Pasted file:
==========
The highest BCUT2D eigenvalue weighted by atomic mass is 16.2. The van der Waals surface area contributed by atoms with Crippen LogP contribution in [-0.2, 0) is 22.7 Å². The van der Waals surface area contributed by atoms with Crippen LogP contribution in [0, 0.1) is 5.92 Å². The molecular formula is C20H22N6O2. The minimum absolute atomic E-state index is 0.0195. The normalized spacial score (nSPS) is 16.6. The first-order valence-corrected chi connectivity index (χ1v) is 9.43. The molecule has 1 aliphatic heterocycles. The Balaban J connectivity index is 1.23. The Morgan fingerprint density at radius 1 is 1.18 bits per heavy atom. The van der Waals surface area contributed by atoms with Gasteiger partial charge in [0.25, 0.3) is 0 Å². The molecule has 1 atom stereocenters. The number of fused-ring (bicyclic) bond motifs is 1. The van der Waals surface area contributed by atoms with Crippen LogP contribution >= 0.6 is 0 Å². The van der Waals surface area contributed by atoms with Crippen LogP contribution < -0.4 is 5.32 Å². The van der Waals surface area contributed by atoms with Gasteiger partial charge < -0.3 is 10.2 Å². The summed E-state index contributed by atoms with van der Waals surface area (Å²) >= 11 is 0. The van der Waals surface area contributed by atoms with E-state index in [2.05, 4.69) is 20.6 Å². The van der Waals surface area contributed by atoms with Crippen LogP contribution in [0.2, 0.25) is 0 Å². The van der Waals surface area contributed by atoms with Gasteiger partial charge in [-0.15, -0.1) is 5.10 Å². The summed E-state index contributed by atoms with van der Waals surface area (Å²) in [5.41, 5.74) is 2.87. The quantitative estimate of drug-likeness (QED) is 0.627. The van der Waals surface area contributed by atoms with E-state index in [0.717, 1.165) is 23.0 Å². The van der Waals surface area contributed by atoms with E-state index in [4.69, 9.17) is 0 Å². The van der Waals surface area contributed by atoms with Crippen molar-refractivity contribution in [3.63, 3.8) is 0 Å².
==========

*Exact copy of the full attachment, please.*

The highest BCUT2D eigenvalue weighted by atomic mass is 16.2. The van der Waals surface area contributed by atoms with Crippen LogP contribution in [-0.2, 0) is 22.7 Å². The van der Waals surface area contributed by atoms with Crippen LogP contribution in [0, 0.1) is 5.92 Å². The molecular formula is C20H22N6O2. The minimum absolute atomic E-state index is 0.0195. The normalized spacial score (nSPS) is 16.6. The first-order valence-corrected chi connectivity index (χ1v) is 9.43. The molecule has 1 aliphatic heterocycles. The Balaban J connectivity index is 1.23. The Morgan fingerprint density at radius 1 is 1.18 bits per heavy atom. The van der Waals surface area contributed by atoms with Gasteiger partial charge in [0.25, 0.3) is 0 Å². The molecule has 1 atom stereocenters. The number of fused-ring (bicyclic) bond motifs is 1. The van der Waals surface area contributed by atoms with Crippen LogP contribution >= 0.6 is 0 Å². The van der Waals surface area contributed by atoms with Crippen LogP contribution < -0.4 is 5.32 Å². The van der Waals surface area contributed by atoms with Gasteiger partial charge < -0.3 is 10.2 Å². The summed E-state index contributed by atoms with van der Waals surface area (Å²) >= 11 is 0. The van der Waals surface area contributed by atoms with E-state index in [2.05, 4.69) is 20.6 Å². The van der Waals surface area contributed by atoms with Crippen LogP contribution in [0.2, 0.25) is 0 Å². The van der Waals surface area contributed by atoms with Gasteiger partial charge in [-0.15, -0.1) is 5.10 Å². The summed E-state index contributed by atoms with van der Waals surface area (Å²) in [5.41, 5.74) is 2.87. The quantitative estimate of drug-likeness (QED) is 0.627. The van der Waals surface area contributed by atoms with E-state index in [0.717, 1.165) is 23.0 Å². The van der Waals surface area contributed by atoms with E-state index in [4.69, 9.17) is 0 Å². The van der Waals surface area contributed by atoms with Crippen molar-refractivity contribution in [3.63, 3.8) is 0 Å².